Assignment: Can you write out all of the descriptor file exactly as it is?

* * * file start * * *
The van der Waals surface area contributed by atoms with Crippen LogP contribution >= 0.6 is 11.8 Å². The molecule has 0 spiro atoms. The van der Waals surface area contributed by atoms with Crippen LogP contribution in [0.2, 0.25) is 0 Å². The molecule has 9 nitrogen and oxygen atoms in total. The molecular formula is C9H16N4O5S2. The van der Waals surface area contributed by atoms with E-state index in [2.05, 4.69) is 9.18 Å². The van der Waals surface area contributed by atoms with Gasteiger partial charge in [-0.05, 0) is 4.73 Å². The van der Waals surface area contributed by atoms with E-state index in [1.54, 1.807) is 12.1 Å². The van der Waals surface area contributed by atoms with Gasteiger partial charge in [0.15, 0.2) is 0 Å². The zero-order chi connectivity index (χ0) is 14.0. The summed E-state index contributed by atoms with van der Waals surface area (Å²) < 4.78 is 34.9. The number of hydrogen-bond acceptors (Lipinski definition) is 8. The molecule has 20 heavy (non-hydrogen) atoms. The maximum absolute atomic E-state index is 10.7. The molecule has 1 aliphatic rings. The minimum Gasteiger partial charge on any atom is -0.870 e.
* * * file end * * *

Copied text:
The van der Waals surface area contributed by atoms with Crippen LogP contribution >= 0.6 is 11.8 Å². The molecule has 0 spiro atoms. The van der Waals surface area contributed by atoms with Crippen LogP contribution in [0.2, 0.25) is 0 Å². The molecule has 9 nitrogen and oxygen atoms in total. The molecular formula is C9H16N4O5S2. The van der Waals surface area contributed by atoms with E-state index in [2.05, 4.69) is 9.18 Å². The van der Waals surface area contributed by atoms with Gasteiger partial charge in [-0.05, 0) is 4.73 Å². The van der Waals surface area contributed by atoms with E-state index in [1.54, 1.807) is 12.1 Å². The van der Waals surface area contributed by atoms with Gasteiger partial charge in [0.15, 0.2) is 0 Å². The zero-order chi connectivity index (χ0) is 14.0. The summed E-state index contributed by atoms with van der Waals surface area (Å²) < 4.78 is 34.9. The number of hydrogen-bond acceptors (Lipinski definition) is 8. The molecule has 20 heavy (non-hydrogen) atoms. The maximum absolute atomic E-state index is 10.7. The molecule has 1 aliphatic rings. The minimum Gasteiger partial charge on any atom is -0.870 e.